Forte’s platform allows game publishers to easily integrate blockchain technologies into their games, enabling features such as seamless, embeddable token wallets, non-fungible token (NFT) minting and selling, payment rails, and other services built specifically for blockchain token economies and the management of digital and virtual assets.
In blockchain-enabled games, players can truly own goods, rather than making pure entertainment expenditures. Players can trade goods and services with each other, and can participate in community economies that reward creativity, collaboration, and skill. These new systems provide game players and communities all around the world with new creative and economic opportunities.
“Over the past 50 years, games have undergone seismic shifts in their business and revenue models, becoming more aligned with players at every turn,” said Williams, in a statement. “First there were arcade games, where players had to essentially pay per minute of play. Then came home console and PC games, where gamers could play as much as they want after paying once. Next, games moved online and the free-to-play (F2P) model allowed gamers to play even triple-A games as much as they want for free, with only optional in-game and in-app purchases.”
He added, “The games industry has grown at each turn as it aligns more and more closely with players, and today it is the largest form of entertainment globally—larger than film and music combined—with nearly $180 billion in annual revenue. We believe we are at the forefront of a new technological wave, and blockchain gaming will be even bigger than all the shifts we’ve seen before. Forte’s mission is to prepare all game developers, big and small—whether you already have a triple-A title with millions of players or you are building a blockchain game from the ground up—to be successful in this new landscape.”
What Forte does
Forte provides game publishers built-in compliance and security products, ensuring global frameworks for regulated activity including money transmittal, anti-money laundering, tax compliance, and IP protection in order to protect both players and publishers’ businesses and intellectual properties. Another unique benefit Forte enables for publishers is its customizability and interoperability with multiple blockchains. Many Forte partners start off with Forte to introduce NFTs and other tokenized assets both inside and outside their core games and apps, then graduate to long-term business models and revenue streams through in-game economies and player-to-player marketplaces, eventually connecting to Layer-1 and Layer-2 blockchains, providing freedom of choice and maximum liquidity for their players.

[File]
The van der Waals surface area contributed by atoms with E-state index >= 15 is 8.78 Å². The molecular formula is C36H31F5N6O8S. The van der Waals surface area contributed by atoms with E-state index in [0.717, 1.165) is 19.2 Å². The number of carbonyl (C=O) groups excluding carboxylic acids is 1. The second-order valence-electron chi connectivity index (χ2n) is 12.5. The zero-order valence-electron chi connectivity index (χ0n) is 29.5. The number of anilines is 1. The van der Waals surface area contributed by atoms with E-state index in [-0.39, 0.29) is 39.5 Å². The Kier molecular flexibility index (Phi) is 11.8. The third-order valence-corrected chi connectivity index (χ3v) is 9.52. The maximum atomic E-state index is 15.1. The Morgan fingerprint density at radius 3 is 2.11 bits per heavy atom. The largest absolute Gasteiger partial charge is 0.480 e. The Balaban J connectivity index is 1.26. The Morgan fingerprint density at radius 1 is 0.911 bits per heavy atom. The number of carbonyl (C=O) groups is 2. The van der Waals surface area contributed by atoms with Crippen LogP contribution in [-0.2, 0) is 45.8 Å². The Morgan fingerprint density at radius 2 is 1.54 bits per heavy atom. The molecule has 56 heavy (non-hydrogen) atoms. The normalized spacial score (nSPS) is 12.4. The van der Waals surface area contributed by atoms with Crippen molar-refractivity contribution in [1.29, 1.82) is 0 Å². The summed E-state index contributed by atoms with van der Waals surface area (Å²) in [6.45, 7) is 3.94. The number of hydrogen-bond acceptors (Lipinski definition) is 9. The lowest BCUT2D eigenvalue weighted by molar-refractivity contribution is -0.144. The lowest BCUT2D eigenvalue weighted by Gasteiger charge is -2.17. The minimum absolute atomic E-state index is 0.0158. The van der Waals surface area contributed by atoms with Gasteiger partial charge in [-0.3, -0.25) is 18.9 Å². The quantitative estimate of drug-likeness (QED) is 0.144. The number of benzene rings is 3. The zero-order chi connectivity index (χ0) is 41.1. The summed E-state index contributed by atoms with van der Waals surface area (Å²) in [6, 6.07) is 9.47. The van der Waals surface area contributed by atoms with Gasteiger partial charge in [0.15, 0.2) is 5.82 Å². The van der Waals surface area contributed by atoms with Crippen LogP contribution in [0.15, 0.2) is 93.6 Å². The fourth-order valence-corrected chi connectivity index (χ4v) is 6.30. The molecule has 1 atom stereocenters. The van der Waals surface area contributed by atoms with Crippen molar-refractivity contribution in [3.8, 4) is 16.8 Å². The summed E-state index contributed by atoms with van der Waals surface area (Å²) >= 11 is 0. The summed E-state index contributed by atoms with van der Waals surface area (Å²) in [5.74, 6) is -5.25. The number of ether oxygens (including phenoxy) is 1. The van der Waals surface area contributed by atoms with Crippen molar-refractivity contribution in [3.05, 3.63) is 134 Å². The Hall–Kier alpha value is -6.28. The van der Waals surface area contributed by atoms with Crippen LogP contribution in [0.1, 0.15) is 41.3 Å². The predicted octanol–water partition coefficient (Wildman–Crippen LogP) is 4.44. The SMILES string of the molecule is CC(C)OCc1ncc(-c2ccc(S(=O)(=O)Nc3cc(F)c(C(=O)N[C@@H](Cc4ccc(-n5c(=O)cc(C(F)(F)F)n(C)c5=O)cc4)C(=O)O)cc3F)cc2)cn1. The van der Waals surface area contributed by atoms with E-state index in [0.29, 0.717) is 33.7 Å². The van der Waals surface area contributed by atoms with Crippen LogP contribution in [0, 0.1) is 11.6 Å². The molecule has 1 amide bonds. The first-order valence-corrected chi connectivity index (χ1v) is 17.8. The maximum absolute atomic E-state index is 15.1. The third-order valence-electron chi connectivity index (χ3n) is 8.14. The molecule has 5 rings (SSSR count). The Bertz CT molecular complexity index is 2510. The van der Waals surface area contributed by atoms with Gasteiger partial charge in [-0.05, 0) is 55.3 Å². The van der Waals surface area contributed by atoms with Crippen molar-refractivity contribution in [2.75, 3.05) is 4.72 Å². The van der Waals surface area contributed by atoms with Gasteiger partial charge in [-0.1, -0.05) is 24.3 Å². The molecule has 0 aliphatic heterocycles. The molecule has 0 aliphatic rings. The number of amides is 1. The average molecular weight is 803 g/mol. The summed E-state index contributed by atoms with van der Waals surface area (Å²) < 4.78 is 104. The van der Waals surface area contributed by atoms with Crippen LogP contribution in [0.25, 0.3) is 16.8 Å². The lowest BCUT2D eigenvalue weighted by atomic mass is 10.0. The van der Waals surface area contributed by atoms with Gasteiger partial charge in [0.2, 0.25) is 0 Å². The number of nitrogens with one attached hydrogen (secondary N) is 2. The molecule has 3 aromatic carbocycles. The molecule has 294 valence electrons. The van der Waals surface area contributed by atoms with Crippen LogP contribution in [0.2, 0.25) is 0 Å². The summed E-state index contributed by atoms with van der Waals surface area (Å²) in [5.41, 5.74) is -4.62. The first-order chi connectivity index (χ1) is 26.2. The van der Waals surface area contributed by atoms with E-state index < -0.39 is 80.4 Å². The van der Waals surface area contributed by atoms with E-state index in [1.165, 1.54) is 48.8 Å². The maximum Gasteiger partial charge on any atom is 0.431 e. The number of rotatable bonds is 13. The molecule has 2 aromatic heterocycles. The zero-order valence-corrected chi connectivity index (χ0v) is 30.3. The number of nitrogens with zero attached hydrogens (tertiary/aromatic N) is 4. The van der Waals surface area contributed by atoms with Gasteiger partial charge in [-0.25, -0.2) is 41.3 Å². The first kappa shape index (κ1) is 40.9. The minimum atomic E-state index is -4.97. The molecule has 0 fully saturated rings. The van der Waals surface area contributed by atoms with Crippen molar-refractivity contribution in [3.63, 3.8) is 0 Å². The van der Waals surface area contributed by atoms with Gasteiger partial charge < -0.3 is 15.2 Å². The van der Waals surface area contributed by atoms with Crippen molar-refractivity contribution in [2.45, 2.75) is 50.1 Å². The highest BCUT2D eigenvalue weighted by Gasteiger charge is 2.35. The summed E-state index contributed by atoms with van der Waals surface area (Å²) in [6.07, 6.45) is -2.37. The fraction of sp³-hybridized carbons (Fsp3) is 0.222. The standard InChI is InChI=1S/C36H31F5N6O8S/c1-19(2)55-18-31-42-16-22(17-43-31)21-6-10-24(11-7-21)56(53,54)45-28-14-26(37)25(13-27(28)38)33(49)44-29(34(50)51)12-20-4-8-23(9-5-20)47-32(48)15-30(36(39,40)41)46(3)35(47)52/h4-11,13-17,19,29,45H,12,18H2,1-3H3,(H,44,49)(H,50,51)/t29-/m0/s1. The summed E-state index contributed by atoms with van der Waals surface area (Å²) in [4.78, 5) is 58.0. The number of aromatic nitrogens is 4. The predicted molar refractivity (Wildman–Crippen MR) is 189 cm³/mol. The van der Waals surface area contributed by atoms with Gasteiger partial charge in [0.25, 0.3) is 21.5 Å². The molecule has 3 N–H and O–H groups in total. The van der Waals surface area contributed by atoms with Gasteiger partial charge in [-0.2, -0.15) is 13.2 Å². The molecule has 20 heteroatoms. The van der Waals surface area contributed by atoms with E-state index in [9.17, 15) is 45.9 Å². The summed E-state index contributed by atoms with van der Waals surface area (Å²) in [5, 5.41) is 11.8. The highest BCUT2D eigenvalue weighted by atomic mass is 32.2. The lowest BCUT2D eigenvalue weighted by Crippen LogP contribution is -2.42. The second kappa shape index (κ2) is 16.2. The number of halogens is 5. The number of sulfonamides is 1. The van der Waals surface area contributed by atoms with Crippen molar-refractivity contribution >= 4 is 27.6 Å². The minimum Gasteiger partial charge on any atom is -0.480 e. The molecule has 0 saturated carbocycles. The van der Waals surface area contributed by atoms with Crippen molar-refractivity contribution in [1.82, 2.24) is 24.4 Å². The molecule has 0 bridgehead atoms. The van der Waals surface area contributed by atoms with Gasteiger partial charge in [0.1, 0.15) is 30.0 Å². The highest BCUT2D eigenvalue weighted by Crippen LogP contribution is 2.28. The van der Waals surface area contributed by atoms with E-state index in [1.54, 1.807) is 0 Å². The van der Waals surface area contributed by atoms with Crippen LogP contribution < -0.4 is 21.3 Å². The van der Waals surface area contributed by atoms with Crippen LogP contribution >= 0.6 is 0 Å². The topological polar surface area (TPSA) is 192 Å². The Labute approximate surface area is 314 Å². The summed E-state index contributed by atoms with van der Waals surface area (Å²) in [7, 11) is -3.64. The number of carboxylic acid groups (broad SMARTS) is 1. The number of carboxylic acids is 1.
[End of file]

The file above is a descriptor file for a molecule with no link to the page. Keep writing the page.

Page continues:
“Forte has incredible traction in the gaming space, due in part to the robustness of its technical and compliance solutions,” said Daniel Jacobs, Kora Capital’s founder, in a statement. “We partnered with Forte because of its ethos of building a platform that is simple to integrate without limiting developer flexibility or control, building for the long-term, solving scalability challenges that limit transaction throughput on blockchains today, mitigating high latency and costs associated with blockchain transactions, as well as future-proofing with blockchain portability and cross-chain interoperability. Publishers can grow their businesses with new, innovative technical solutions, and business models. Players are now able to truly own their in-app purchases and virtual goods. This is a win for the entire ecosystem.”